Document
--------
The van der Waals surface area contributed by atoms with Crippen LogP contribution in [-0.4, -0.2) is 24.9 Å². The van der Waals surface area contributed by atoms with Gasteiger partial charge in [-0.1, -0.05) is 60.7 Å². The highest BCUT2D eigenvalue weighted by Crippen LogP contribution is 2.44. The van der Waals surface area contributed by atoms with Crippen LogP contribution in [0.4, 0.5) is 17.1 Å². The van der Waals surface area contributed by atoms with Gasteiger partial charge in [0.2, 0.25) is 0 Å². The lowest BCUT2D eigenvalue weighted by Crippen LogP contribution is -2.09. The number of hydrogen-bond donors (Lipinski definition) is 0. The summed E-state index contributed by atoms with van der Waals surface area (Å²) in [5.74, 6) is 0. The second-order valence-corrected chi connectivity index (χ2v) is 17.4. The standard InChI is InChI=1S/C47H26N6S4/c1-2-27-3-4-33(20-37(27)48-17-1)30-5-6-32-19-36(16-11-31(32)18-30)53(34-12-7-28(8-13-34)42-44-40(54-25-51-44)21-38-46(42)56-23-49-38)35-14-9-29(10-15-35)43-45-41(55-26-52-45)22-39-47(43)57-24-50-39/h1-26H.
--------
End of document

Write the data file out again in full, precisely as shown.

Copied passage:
The van der Waals surface area contributed by atoms with Crippen LogP contribution in [-0.4, -0.2) is 24.9 Å². The van der Waals surface area contributed by atoms with Gasteiger partial charge in [-0.1, -0.05) is 60.7 Å². The highest BCUT2D eigenvalue weighted by Crippen LogP contribution is 2.44. The van der Waals surface area contributed by atoms with Crippen LogP contribution in [0.4, 0.5) is 17.1 Å². The van der Waals surface area contributed by atoms with Gasteiger partial charge in [0.2, 0.25) is 0 Å². The lowest BCUT2D eigenvalue weighted by Crippen LogP contribution is -2.09. The number of hydrogen-bond donors (Lipinski definition) is 0. The summed E-state index contributed by atoms with van der Waals surface area (Å²) in [5.74, 6) is 0. The second-order valence-corrected chi connectivity index (χ2v) is 17.4. The standard InChI is InChI=1S/C47H26N6S4/c1-2-27-3-4-33(20-37(27)48-17-1)30-5-6-32-19-36(16-11-31(32)18-30)53(34-12-7-28(8-13-34)42-44-40(54-25-51-44)21-38-46(42)56-23-49-38)35-14-9-29(10-15-35)43-45-41(55-26-52-45)22-39-47(43)57-24-50-39/h1-26H.